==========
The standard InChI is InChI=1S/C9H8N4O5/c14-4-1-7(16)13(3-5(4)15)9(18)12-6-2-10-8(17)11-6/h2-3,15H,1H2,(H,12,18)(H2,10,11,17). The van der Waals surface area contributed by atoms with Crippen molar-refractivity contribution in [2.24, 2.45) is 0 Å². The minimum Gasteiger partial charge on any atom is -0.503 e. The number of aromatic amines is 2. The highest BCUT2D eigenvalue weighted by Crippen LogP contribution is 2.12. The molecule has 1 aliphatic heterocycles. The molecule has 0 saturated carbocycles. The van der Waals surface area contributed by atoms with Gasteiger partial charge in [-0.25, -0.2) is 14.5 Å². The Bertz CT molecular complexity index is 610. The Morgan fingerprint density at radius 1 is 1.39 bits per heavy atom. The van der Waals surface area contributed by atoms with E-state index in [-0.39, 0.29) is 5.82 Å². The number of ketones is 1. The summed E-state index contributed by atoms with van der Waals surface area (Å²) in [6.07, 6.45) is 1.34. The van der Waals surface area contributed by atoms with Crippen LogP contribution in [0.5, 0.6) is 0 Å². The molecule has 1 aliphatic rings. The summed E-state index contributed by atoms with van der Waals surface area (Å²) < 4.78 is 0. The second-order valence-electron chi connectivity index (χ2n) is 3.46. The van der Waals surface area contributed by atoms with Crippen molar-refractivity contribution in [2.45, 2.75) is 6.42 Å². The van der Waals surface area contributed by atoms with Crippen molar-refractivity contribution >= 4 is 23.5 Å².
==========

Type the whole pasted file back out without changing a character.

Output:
The standard InChI is InChI=1S/C9H8N4O5/c14-4-1-7(16)13(3-5(4)15)9(18)12-6-2-10-8(17)11-6/h2-3,15H,1H2,(H,12,18)(H2,10,11,17). The van der Waals surface area contributed by atoms with Crippen molar-refractivity contribution in [2.24, 2.45) is 0 Å². The minimum Gasteiger partial charge on any atom is -0.503 e. The number of aromatic amines is 2. The highest BCUT2D eigenvalue weighted by Crippen LogP contribution is 2.12. The molecule has 1 aliphatic heterocycles. The molecule has 0 saturated carbocycles. The van der Waals surface area contributed by atoms with Gasteiger partial charge in [-0.25, -0.2) is 14.5 Å². The Bertz CT molecular complexity index is 610. The Morgan fingerprint density at radius 1 is 1.39 bits per heavy atom. The van der Waals surface area contributed by atoms with E-state index in [-0.39, 0.29) is 5.82 Å². The number of ketones is 1. The summed E-state index contributed by atoms with van der Waals surface area (Å²) in [6.07, 6.45) is 1.34. The van der Waals surface area contributed by atoms with Crippen LogP contribution in [0.5, 0.6) is 0 Å². The molecule has 1 aliphatic rings. The summed E-state index contributed by atoms with van der Waals surface area (Å²) < 4.78 is 0. The second-order valence-electron chi connectivity index (χ2n) is 3.46. The van der Waals surface area contributed by atoms with Crippen molar-refractivity contribution in [2.45, 2.75) is 6.42 Å². The van der Waals surface area contributed by atoms with Crippen molar-refractivity contribution >= 4 is 23.5 Å².